Wind Turbines Could Power General Electric’s Turnaround

Could industrial giant General Electric (NYSE:GE) be the “comeback kid” even though it’s an old company? For years, GE stock holders have looked to CEO Larry Culp in hopes of an epic comeback for this American manufacturing icon.

Image of General Electric (GE) logo on the top of a corporate building with clear blue sky in the background.

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Part of Culp’s plan has been to streamline General Electric, focusing on the aviation segment and a few other sectors. That story is still being written, but so far, investors seem to like the direction that Culp and General Electric are taking.

Of course, the onset of the novel coronavirus threw a wrench into Culp’s plans last year. Nonetheless, one notable analyst is unabashedly bullish on General Electric now.

Plus, the company just got a boost from an unexpected source: a clean-energy project that’s bound to put wind in General Electric’s sails.

A Closer Look at GE Stock

Is GE stock up, or is it down? Really, it depends on which time frame you’re using.

On a long-term time horizon, the stock has a whole lot of catching up to do. In October of 2016, General Electric shares were priced as high as $30 apiece.

We can’t simply blame the Covid-19 pandemic for the decline in GE stock, as it began in late 2016. As recently as September of 2020, the share price was down to just $6.

On a short-term time frame, however, the picture looks much brighter. Impressively, the buyers ran the stock price up to a 52-week high of $14.42 on March 8, 2021.

As of May 14, GE stock was trading at $13.26 and everything seemed fairly calm. Yet, there are reasons to believe that further share-price recovery could be in store.

Gradual, but Likely

Wall Street’s analysts don’t all agree on the future outlook of General Electric. However, there’s at least one financial guru out there with an optimistic stance.

Not long ago, Citigroup analyst Andrew Kaplowitz reaffirmed his “buy” rating on GE stock. Not only that, but he also issued a price target of $17, which implies a fair amount of upside.

In defense of his bullish outlook, Kaplowitz cited improvements throughout General Electric’s business portfolio under Culp’s turnaround plans. This, the Citigroup analyst posits, could trigger “material upside” in the share price.

Thus, like many GE stock bulls, Kaplowitz apparently sees Culp as key to the company’s return to form.

Moreover, Kaplowitz anticipates a “gradual but likely” recovery in General Electric’s aviation business.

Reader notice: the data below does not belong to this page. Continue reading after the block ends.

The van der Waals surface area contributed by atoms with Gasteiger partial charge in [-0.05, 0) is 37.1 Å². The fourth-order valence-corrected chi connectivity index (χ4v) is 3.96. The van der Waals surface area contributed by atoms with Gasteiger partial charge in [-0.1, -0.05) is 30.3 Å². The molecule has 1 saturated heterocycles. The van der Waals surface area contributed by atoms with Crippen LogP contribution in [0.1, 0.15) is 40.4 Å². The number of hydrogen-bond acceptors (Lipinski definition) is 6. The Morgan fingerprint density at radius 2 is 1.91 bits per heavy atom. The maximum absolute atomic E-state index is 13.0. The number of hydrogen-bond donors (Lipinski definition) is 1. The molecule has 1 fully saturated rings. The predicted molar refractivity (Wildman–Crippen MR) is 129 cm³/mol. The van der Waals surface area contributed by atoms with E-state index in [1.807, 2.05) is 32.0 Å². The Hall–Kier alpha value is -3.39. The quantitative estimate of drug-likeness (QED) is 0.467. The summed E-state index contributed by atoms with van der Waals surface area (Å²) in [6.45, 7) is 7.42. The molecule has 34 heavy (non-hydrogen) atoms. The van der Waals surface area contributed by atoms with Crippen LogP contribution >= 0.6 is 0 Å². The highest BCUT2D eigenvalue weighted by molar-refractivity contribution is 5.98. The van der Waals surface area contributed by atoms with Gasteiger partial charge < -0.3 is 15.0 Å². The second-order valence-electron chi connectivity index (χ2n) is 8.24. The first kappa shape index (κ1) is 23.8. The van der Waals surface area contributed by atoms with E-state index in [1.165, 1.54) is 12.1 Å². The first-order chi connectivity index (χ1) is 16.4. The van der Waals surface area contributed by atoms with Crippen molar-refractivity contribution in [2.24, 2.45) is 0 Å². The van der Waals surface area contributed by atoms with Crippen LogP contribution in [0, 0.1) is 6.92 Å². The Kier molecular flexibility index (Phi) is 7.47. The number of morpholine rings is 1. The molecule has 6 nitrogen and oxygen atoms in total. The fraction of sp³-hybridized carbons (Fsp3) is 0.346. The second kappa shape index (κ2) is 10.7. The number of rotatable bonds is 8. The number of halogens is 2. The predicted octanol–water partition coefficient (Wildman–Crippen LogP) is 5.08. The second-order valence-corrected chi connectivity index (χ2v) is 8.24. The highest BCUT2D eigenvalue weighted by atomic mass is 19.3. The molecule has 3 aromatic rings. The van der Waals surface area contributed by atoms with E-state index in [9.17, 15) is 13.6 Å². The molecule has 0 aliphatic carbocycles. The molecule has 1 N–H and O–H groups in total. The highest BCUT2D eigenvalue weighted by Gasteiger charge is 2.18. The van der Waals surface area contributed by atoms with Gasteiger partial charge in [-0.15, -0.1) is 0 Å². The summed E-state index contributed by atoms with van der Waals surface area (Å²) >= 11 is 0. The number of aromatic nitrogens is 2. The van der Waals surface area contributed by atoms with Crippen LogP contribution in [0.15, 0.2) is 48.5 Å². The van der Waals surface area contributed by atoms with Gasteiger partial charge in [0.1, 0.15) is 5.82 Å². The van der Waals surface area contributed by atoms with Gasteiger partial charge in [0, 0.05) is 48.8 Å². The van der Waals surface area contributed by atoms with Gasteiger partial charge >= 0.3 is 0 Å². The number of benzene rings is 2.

Culp’s statement from April 27 seems to align with Kaplowitz’s vision: “As we look to the future of flight, no business is better positioned than our aviation business … in the near term, our focus is getting people back into the air safely.”

A Win for Wind

It’s no secret that the Biden administration is promoting clean-energy initiatives.

Recent evidence of this occurred on May 12 as the U.S. Department of the Interior revealed the freshly approved, 800-megawatt Vineyard Wind 1 project.

Located off the coast of Massachusetts, this project will be “the first large-scale, offshore wind project in the United States,” according to the Department of the Interior.

Additionally, the Vineyard Wind 1 project is expected to create 3,600 jobs and to “provide enough power for 400,000 homes and businesses.”

I’m sure you can guess which company has been tapped to provide the turbines for this massive project.

According to the Vineyard Wind team, the facility will use Haliade-X turbines provided by GE Renewable Energy.

This isn’t General Electric’s first foray into wind energy. Back in 2016, the company helped build America’s first offshore wind farm.

GE Stock: The Bottom Line

As you can see, General Electric under Culp’s leadership is focusing on potential hyper-growth markets like wind energy.

But don’t dismiss the company’s aviation segment that, according to Kaplowitz, offers the potential for a gradual recovery.

On the date of publication, David Moadel did not have (either directly or indirectly) any positions in the securities mentioned in this article. The opinions expressed in this article are those of the writer, subject to the InvestorPlace.com Publishing Guidelines.

David Moadel has provided compelling content – and crossed the occasional line – on behalf of Crush the Street, Market Realist, TalkMarkets, Finom Group, Benzinga, and (of course) InvestorPlace.com. He also serves as the chief analyst and market researcher for Portfolio Wealth Global and hosts the popular financial YouTube channel Looking at the Markets.


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